Enemies of Intelligence
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Enemies of Intelligence

Knowledge and Power in American National Security
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Richard K. Betts
372 g
222x143x15 mm
Preface1. Twenty-first-Century Intelligence: New Enemies and Old2. Permanent Enemies: Why Intelligence Failures Are Inevitable3. Theory Traps: Expertise as an Enemy4. Incorruptibility or Influence? Costs and Benefits of Politicization5. Two Faces of Failure: September 11 and Iraq's WMD6. An Intelligence Reformation? Two Faces of Reorganization7. Whose Knowledge of Whom? The Conflict of Secrets8. Enemies at Bay: Successful IntelligenceNotesIndex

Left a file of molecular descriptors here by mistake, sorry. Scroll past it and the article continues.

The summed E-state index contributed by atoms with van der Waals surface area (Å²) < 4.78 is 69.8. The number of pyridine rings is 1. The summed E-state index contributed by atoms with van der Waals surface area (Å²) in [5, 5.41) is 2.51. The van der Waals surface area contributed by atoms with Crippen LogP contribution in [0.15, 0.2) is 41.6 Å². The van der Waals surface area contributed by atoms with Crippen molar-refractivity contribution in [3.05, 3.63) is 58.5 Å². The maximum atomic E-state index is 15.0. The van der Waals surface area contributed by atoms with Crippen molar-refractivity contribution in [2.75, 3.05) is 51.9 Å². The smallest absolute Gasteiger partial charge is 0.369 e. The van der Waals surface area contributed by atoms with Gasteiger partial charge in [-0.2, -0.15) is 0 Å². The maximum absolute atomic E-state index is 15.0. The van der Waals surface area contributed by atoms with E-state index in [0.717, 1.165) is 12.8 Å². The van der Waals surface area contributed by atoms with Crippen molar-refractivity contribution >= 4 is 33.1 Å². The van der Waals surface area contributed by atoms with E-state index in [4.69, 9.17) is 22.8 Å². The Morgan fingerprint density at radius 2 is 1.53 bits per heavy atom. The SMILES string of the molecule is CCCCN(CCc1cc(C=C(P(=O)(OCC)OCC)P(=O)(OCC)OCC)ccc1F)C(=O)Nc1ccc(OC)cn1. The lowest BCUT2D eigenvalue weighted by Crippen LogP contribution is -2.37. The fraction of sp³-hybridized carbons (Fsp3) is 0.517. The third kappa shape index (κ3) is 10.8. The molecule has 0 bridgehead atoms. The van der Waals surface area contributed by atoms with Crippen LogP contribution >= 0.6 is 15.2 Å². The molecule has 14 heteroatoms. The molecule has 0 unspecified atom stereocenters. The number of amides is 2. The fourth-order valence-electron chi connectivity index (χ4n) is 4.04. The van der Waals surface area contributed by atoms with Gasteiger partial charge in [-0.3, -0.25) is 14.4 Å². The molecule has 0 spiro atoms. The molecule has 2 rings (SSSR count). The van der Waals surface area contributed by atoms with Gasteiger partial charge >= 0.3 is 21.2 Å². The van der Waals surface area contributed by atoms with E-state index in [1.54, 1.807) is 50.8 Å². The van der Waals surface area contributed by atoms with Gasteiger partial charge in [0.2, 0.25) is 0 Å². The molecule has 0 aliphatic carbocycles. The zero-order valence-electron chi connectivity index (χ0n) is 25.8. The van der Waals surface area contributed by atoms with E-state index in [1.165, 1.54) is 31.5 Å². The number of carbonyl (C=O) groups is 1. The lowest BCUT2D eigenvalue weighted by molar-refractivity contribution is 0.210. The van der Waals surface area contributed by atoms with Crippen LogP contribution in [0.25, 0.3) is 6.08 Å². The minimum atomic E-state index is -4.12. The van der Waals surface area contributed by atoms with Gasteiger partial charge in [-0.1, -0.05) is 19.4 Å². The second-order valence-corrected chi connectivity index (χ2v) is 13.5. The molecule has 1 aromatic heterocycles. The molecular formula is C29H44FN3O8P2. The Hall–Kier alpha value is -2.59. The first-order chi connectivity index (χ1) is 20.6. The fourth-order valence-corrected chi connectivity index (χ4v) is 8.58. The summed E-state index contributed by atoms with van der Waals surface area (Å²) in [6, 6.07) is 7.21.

Combining study with experience, Richard K. Betts draws on three decades of work within the U.S. intelligence community to illuminate the paradoxes and problems that frustrate the intelligence process. Unlike America's efforts to improve its defenses against natural disasters, strengthening its strategic assessment capabilities means outwitting crafty enemies who operate beyond U.S. borders. It also requires looking within to the organizational and political dynamics of collecting information and determining its implications for policy. Betts outlines key strategies for better intelligence gathering and assessment. He describes how fixing one malfunction can create another; in what ways expertise can be both a vital tool and a source of error and misjudgment; the pitfalls of always striving for accuracy in intelligence, which in some cases can render it worthless; the danger, though unavoidable, of "politicizing" intelligence; and the issue of secrecy--when it is excessive, when it is insufficient, and how limiting privacy can in fact protect civil liberties. Grounding his arguments in extensive theory and policy analysis, Betts takes a comprehensive and realistic look at the convergence of knowledge and power in facing the intelligence challenges of the twenty-first century.